Data from: Historical contingency and behavioural divergence in territorial Anolis lizards
Ord, Terry J. (2012), Data from: Historical contingency and behavioural divergence in territorial Anolis lizards, Dryad, Dataset, https://doi.org/10.5061/dryad.800h8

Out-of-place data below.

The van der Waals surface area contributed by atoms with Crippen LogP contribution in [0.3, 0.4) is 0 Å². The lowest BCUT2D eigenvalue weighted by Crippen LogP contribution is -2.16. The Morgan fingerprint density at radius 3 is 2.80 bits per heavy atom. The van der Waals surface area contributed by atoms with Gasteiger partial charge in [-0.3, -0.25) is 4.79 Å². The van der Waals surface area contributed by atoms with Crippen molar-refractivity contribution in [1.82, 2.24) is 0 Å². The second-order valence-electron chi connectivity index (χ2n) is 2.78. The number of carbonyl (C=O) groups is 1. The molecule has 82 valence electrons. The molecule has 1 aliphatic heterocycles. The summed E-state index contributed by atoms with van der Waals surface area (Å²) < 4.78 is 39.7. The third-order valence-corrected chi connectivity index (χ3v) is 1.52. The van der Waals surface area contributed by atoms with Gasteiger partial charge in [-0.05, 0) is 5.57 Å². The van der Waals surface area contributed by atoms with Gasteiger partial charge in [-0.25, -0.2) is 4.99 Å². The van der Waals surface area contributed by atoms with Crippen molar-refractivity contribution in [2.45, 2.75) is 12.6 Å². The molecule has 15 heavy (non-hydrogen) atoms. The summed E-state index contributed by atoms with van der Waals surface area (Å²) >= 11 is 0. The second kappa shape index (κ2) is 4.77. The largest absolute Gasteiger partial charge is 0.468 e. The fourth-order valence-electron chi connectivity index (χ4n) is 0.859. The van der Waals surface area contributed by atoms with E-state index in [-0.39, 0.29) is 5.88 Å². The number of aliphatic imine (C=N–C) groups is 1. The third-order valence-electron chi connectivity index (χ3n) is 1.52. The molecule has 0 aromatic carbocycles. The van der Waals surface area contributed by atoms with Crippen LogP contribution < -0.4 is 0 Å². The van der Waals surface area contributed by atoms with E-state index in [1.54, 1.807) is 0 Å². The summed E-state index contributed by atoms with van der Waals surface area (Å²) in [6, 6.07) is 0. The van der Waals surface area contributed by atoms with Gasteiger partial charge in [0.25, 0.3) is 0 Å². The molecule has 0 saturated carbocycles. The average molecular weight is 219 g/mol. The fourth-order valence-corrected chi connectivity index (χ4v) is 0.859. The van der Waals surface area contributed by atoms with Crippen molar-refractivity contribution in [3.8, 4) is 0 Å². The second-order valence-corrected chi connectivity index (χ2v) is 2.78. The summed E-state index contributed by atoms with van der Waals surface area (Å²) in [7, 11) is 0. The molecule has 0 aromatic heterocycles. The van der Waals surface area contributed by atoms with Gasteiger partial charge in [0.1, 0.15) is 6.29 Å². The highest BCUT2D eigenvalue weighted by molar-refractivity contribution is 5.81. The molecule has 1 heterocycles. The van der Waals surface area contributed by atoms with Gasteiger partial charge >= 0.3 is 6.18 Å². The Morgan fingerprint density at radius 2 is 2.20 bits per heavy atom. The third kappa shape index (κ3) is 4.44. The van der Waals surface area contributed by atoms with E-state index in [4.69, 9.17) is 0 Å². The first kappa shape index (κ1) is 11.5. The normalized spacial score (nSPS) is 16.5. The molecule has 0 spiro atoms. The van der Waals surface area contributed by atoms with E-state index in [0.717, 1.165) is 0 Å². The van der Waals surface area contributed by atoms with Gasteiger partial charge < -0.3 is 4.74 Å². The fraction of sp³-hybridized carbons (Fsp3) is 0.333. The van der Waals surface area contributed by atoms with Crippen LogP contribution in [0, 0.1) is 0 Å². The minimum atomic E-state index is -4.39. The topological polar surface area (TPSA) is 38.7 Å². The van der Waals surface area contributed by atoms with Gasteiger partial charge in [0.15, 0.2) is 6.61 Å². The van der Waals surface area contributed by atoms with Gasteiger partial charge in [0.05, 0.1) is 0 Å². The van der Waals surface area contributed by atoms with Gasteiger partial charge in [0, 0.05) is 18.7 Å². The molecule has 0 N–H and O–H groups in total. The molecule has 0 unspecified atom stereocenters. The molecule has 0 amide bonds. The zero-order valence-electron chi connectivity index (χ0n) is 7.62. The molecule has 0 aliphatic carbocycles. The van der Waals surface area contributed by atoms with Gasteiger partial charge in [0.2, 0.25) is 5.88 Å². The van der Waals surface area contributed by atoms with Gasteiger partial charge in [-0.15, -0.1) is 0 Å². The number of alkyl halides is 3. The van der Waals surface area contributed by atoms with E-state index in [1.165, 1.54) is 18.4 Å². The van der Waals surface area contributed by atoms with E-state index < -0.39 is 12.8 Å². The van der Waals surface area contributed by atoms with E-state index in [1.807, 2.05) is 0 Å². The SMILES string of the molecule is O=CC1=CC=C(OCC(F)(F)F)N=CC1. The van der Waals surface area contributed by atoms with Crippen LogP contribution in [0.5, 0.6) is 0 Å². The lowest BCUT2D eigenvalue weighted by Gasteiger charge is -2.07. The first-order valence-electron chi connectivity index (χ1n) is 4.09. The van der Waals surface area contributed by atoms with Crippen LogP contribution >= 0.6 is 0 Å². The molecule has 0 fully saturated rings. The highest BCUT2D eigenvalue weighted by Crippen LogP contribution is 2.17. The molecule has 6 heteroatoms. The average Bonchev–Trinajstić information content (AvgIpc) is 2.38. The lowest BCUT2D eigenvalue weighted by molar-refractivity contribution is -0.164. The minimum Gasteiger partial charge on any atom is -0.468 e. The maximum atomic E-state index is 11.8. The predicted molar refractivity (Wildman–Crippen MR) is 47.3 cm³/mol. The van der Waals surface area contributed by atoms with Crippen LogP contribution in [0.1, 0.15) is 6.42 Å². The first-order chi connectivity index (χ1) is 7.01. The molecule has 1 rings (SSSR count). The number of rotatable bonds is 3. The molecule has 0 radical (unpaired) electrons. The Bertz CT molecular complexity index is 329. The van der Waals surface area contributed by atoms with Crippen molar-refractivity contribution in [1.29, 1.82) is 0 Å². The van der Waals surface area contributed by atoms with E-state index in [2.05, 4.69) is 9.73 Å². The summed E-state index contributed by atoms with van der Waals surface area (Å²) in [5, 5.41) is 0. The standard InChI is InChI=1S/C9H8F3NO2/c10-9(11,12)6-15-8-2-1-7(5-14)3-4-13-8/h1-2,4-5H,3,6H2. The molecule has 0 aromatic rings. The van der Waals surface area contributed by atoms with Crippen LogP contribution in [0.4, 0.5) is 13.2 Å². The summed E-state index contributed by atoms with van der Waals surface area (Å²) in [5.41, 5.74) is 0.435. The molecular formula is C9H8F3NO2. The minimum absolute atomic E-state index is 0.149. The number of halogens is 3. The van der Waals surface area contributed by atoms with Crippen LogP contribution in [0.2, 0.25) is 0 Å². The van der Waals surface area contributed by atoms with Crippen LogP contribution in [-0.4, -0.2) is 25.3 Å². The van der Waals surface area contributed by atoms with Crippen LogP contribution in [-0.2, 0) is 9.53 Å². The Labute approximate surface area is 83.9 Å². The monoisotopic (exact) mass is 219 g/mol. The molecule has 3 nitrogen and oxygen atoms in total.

The extent that evolution—including adaptation—is historically contingent (dependent on past events) has often been hotly debated, but is still poorly understood. In particular, there is little data on the degree that behaviour, an aspect of the phenotype that is strongly linked to contemporary environments (social or physical), retains the imprint of evolutionary history. In this study, I examined whether differences in the design of the territorial displays among species of Caribbean Anolis lizards reflect island specific selection regimes, or historically contingent predispositions associated with different clade histories. Adult males advertise territory ownership using a series of headbobs and dewlap extensions, bouts of which vary in duration among species. When display durations were mapped onto the Anolis phylogeny, prominent differences between species belonging to the Western and Eastern Caribbean radiations were apparent. Statistical analyses confirmed that species differences in the duration of headbob displays, and to some extent the duration of dewlap extensions, were historically contingent. The unique evolutionary histories of each clade have seemingly had a profound effect on the subsequent direction of display evolution among descendent taxa. These results combined with those from previous studies on these lizards show that past history can have an important impact on the type of behaviour exhibited by species today, to the point that adaptive evolution can proceed quite differently in lineages originating from different evolutionary starting points.